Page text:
The strangest thing for a Brit looking at the French political scene is having to forget all your assumptions about left and right. The concepts of left and right are so different here that it’s hard to find equivalents.
The easiest way to illustrate this is all the comparisons to Tony Blair. Nicolas Sarkozy has met with him and is a well known anglophile, Segolène Royal is credited with a Blairesque transformation of French socialism and when I went to see Francois Bayrou speak one of his supporters tried to convince me that the UDF candidate, with the same mix of support for free markets and passion for social justice, was the true “French Blair”.
As a student at Sciences-Po (the Institute of Political Studies), I often get asked how I’d vote if I could. The tendency for the parties here to straddle what seem, to a Brit, to be fairly fundamental divides makes identifying an equivalent of my centre-left stance quite difficult.
The French social state is very comprehensive (as my monthly housing benefits demonstrate) and none of the candidates are talking about significantly cutting it. Despite numerous visits to the ‘banlieues’, none of the main candidates are prepared to tackle the serious social inequalities that divide France. Instead they all subscribe to the republican dream of an indivisible French identity which comes across as both overly idealistic and very conservative in thinking to a Brit raised with ‘equal but different’ as watchwords..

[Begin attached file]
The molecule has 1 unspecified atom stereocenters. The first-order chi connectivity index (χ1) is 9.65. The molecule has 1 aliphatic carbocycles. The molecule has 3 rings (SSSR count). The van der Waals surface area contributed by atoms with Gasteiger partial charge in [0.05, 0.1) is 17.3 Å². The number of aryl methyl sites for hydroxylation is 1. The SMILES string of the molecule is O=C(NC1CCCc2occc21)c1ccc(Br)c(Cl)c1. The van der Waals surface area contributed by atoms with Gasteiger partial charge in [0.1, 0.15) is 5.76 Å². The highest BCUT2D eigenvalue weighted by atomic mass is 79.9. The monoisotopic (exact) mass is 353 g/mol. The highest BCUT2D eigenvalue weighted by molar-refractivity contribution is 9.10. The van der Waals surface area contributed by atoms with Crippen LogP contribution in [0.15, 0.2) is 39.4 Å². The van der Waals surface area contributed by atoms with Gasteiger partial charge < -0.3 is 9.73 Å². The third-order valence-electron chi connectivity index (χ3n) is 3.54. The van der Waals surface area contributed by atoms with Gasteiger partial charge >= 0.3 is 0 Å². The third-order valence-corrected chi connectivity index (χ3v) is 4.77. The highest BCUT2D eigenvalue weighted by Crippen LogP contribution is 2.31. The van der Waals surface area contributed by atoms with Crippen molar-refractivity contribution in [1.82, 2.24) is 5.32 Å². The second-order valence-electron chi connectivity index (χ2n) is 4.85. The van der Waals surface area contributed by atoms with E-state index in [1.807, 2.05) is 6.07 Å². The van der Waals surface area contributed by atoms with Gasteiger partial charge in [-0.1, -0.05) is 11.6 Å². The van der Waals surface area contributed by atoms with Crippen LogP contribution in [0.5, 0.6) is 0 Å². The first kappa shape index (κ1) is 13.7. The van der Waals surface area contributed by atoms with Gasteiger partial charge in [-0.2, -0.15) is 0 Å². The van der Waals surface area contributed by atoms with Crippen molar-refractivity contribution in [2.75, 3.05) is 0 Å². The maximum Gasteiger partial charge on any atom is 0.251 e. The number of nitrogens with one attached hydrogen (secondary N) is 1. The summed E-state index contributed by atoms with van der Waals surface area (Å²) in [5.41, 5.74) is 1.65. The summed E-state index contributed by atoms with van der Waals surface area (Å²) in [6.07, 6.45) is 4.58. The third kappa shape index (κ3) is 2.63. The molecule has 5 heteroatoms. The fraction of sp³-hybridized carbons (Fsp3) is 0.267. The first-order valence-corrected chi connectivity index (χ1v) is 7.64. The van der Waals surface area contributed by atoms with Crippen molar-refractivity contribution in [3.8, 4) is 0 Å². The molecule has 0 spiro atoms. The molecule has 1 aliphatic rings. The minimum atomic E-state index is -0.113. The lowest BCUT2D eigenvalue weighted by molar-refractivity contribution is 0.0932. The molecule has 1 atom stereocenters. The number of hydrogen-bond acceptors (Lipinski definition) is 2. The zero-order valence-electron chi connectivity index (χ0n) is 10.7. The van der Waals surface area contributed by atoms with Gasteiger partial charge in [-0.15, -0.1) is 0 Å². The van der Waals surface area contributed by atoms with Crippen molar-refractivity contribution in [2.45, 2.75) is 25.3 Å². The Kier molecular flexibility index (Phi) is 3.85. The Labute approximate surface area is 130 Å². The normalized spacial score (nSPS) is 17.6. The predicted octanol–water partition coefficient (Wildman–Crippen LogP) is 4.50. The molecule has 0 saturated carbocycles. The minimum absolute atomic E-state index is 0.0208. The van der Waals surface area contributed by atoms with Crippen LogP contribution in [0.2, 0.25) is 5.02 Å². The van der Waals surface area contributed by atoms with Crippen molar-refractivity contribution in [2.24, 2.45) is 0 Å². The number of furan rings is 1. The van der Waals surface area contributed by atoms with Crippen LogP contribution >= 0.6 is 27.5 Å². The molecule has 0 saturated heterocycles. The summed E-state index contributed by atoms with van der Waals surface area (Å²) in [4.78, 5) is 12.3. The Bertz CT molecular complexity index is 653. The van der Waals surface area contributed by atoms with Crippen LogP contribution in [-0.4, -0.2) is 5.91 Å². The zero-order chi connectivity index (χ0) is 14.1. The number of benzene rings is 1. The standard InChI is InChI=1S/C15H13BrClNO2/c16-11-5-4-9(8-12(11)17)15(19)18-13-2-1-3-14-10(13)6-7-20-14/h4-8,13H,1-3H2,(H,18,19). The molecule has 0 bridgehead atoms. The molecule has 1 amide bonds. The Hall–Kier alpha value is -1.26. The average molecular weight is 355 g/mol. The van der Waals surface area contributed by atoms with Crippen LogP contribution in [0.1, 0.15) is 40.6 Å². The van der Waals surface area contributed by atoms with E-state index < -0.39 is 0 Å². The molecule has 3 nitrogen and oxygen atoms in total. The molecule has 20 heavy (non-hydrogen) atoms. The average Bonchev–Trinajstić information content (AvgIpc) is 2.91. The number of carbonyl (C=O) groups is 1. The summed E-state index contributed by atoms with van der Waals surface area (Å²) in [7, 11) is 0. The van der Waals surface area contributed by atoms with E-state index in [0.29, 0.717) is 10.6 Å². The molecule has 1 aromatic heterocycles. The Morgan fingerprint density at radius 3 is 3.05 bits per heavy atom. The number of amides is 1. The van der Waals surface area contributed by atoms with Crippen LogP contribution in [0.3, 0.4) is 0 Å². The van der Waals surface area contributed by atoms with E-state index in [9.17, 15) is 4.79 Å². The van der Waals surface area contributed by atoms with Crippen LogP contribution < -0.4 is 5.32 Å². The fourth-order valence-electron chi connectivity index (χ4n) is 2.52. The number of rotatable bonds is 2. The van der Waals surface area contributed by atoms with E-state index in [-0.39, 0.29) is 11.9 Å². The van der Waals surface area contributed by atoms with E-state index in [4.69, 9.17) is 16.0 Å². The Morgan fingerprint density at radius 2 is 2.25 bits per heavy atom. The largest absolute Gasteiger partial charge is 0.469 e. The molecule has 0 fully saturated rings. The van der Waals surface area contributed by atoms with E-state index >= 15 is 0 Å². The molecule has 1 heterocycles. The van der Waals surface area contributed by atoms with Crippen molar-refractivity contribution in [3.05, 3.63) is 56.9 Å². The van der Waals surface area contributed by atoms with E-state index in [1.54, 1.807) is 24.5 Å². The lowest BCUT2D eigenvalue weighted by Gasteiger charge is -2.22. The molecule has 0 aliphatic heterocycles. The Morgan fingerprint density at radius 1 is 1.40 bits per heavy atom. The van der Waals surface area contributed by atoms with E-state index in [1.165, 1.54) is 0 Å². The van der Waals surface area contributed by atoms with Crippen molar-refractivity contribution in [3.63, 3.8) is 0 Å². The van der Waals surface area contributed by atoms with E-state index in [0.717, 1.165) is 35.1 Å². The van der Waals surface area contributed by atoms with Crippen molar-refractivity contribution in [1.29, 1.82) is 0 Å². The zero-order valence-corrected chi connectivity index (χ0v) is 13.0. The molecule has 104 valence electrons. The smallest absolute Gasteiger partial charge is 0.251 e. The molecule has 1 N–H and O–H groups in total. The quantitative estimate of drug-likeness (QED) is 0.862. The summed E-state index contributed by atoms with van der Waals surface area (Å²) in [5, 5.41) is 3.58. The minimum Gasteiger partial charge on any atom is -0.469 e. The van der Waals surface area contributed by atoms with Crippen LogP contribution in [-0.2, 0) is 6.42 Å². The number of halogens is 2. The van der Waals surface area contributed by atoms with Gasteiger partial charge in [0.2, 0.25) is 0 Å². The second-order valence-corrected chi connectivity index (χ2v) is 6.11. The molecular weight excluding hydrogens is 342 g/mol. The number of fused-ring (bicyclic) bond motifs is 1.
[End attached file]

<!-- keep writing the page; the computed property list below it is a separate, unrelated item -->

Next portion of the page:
However it is on the subject of the economy and, more specifically, globalisation where the candidates seem so at odds with their British equivalents. Sarkozy, often labelled as an economic liberal (possibly the worst insult in French politics), is lukewarm in his acknowledgement that France has to compete in the global market, rather than try to isolate and protect itself.
However, it is Royal’s approach that seems strangest to me, as someone who’s grown up with the UK Labour Party of the 1990s. Despite her modern reforming image, it’s still far from clear that she’s accepted that the superb French social system needs a thriving economy to finance it. Even the ‘third’ candidate, Bayrou seems stuck at the level of gimmicks with his policy of two tax-free jobs for every company in France.
If some of the rhetoric and policies seem alien, students involved in politics are reassuringly familiar. During a debate in a recent lecture, the Sarkozistes were perfect French equivalents of Tory Boy!
Unsurprisingly for a school like Sciences-Po, the level of political activism is pretty high, with posters everywhere and regular meetings for the different party groups. However it was when Jean-Marie Le Pen came to talk at Sciences-Po that the true level of political passion came out. Thousands of students amassed in the street and in the university buildings. I suppose it just goes to reinforce the stereotype that the French are most passionate when saying “Non” to something…